Bushwick Rallies Against the Lack of Affordable Housing Units at a Donut-Shaped Luxury Apartment

by Corinna Kirsch on July 28, 2015 Newswire

Proposed exterior for 10 Monteith. Rendering by ODA Architecture.

Proposed exterior for 10 Montieth Street. Rendering by ODA Architecture.

Bushwick residents are none too happy with 10 Montieth Street, a luxury apartment complex coming to the corners of Bushwick and Flushing. On Thursday night, a community group named the Rheingold Construction Committee will host a town hall-style meeting at the Cathedral of Joy, located just blocks away from the complex. The topic at hand will be the building’s developer, the Rabsky Group, and, in particular, their silence on affordable housing.

As of 2013, 30 percent of the rental units at 10 Montieth Street were slated to become affordable housing. In that year, the site’s former developer, Read Property Group and Bushwick residents and city officials, came to an agreement ensuring that 30 percent of the housing units would be deemed affordable.

The Rabsky Group took over the development in 2014, and since then, there’s been a lot of changes. “This agreement is not being held up by a new part owner of the site,” says Brigette Blood, an organizer in the Rheingold Construction Committee. The written agreement, addressed to former council member Diana Reyna, one of the most active proponents of the original push for original housing, pledges that they will ensure 30 percent of the units will be deemed affordable housing. Not only that, Read Property Group agreed to donate over $600,000 to local non-profits, schools, and job-training programs. [You can read the letter in full here.]

The view from above, giving the site a donut-shaped appearance. (P.S. the donut reference was coined, to the best of our knowledge, by Curbed NY.)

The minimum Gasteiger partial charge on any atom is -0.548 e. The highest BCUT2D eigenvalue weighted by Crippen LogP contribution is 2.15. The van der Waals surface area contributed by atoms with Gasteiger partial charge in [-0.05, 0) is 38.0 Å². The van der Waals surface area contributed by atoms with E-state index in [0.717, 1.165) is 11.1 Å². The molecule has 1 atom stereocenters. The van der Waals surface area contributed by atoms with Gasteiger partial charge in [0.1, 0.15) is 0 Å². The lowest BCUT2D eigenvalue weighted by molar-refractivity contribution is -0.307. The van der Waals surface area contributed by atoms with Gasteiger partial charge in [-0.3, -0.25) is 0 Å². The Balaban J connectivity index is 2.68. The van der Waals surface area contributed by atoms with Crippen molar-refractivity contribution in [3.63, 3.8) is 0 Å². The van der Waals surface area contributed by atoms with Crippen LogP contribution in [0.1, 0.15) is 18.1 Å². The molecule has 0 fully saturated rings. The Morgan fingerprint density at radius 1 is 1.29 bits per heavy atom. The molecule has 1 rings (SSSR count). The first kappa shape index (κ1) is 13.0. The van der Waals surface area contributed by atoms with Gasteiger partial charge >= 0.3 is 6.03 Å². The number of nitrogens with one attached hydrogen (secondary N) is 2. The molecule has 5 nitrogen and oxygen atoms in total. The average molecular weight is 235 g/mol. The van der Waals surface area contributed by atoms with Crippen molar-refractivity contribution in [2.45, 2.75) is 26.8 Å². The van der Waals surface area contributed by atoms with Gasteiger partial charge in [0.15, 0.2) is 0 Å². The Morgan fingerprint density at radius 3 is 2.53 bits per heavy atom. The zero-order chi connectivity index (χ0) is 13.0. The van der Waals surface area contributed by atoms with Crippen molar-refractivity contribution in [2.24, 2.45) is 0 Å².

The view from above, giving the site a donut-shaped appearance. (P.S. the donut reference was coined, to the best of our knowledge, by Curbed NY.)

Crain’s New York reported that a large part of the reason why the city allowed for the initial construction by the Read Property Group was the written agreement, meant to mitigate community concerns about the luxury condominium: “In exchange for that zoning change from the city, Read Property Group pledged that 30% of the project’s housing will be reserved for affordable units.”

The Rabsky Group has remained quiet about initiating any of the original pledges. The architectural firm ODA, hired to design 10 Montieth Street, has written that the site will follow the city’s 80/20 Housing Program rules, with 20 percent of the units going towards affordable housing.

Looking further into ODA’s plans, it’s easy to see that 10 Montieth Street won’t be just any old place to rent a room. The seven-story mixed-use building will be home to 392 residential units (the site’s previous developer had been given the go-ahead to build 977 units). As it stands now, the apartments will have a rooftop courtyard with a running and hiking course, urban farming areas, outdoor cross-training facility, and yoga and meditation areas; an interior courtyard with a dog run, amphitheater, and a fire pit; an indoor gym and climbing wall; and space for retail stores. The list of bourgeois hipster amenities goes on.

Really, 10 Montieth Street raises the bar for development. It’s more than an apartment complex; it’s a mall for wealthy hipsters. Maybe it would be nice to include more affordable housing units in there, too?

Even if the Rabsky Group decides to publicly address the issue of the 30-percent affordable-housing pledge, some critics remain wary of any truly positive results. “[A]pparently 26 of the apartments will be in the building’s cellar,” says Jeremiah Budin, writing for Curbed NY. “Hopefully, that’s not where they’re sticking the affordable units.”


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